All donor information from the JRC Blood Centers was anonymized and de-identified prior to analysis at Daito Bunka University. Using descriptive statistical analyses, age, sex, height, weight, BMI, CBV, predonation systolic blood pressure (SBP), predonation diastolic blood pressure (DBP), predonation pulse rate, donation status, donation type, TP, Alb and Hb were analyzed as subgroups for evaluating the baseline characteristics of blood donors. For the VVR and control groups, the unpaired t-test was used in the univariate analysis for continuous numerical variables, while the chi-square test was used for categorical variables separated into two groups. The Cochran-Armitage trend test was applied to TP, Alb and Hb after dividing the values into quartiles. For multivariate analysis, conditional logistic regression was used; with the dependent variable being the presence or absence of VVR occurrence, and the independent variables being divided at each median value. Confounding factors including sex, BMI, SBP, pulse rate and donation status were used for adjustment to calculate the odds ratio (OR) and 95 percent confidence interval (95%CI). Furthermore, the unpaired t-test and the same-subgroup multivariate analysis using BMI, SBP, pulse rate and donation status as independent variables were conducted after stratification by sex to confirm the presence or absence of any difference between the sexes. All statistical analyses were performed using SAS statistical analysis software (ver. 9.1.3, SAS Institute Inc., Cary, NC) [14].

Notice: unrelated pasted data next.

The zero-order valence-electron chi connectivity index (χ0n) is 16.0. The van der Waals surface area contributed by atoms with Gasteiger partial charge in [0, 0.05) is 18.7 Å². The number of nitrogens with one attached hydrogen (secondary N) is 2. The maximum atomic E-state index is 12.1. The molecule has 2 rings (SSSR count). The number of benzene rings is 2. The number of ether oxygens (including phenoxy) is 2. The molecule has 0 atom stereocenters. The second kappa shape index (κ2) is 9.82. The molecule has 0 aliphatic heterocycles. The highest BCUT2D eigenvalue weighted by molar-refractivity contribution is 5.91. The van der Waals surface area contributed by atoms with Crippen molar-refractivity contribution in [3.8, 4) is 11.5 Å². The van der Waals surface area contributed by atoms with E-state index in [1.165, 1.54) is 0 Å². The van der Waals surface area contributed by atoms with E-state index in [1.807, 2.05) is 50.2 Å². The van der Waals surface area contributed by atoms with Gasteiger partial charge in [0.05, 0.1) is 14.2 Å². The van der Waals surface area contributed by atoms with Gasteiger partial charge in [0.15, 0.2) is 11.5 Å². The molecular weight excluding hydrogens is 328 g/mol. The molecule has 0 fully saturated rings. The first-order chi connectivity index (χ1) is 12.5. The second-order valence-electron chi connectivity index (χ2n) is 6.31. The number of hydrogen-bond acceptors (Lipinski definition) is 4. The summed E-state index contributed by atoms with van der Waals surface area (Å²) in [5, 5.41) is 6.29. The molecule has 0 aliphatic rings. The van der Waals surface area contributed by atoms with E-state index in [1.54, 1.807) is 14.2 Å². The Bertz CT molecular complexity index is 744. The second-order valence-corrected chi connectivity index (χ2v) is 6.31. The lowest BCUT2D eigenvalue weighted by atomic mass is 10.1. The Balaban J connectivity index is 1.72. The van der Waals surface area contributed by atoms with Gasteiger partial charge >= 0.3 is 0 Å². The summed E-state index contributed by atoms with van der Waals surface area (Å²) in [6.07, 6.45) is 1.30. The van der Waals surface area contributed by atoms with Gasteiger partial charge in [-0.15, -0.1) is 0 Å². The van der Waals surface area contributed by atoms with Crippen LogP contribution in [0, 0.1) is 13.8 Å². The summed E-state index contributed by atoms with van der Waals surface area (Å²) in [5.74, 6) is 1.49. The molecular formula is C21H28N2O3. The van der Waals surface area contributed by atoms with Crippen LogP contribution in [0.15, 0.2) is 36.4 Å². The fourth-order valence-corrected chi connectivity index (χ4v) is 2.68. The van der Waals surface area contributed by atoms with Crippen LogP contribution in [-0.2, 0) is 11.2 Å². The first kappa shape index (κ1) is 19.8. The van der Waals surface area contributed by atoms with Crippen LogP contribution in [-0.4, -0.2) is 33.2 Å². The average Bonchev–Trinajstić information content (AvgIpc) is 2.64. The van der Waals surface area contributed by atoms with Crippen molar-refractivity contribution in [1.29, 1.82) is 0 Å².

Results

Donor characteristics and multivariate analysis

Tables 1 and 2 show the characteristics of the VVR and control groups. The height, weight, BMI and CBV were lower in the VVR group than in the control. Predonation blood pressure, predonation pulse rate and levels of TP, Alb and Hb were higher in the VVR group than in the control group.

None of the values were determined to be abnormal. The chi-square test revealed a significantly higher ratio of first-time donors in the VVR group (p < 0.001), but no significant difference with respect to donation type. TP and Alb values showed no difference between males and females.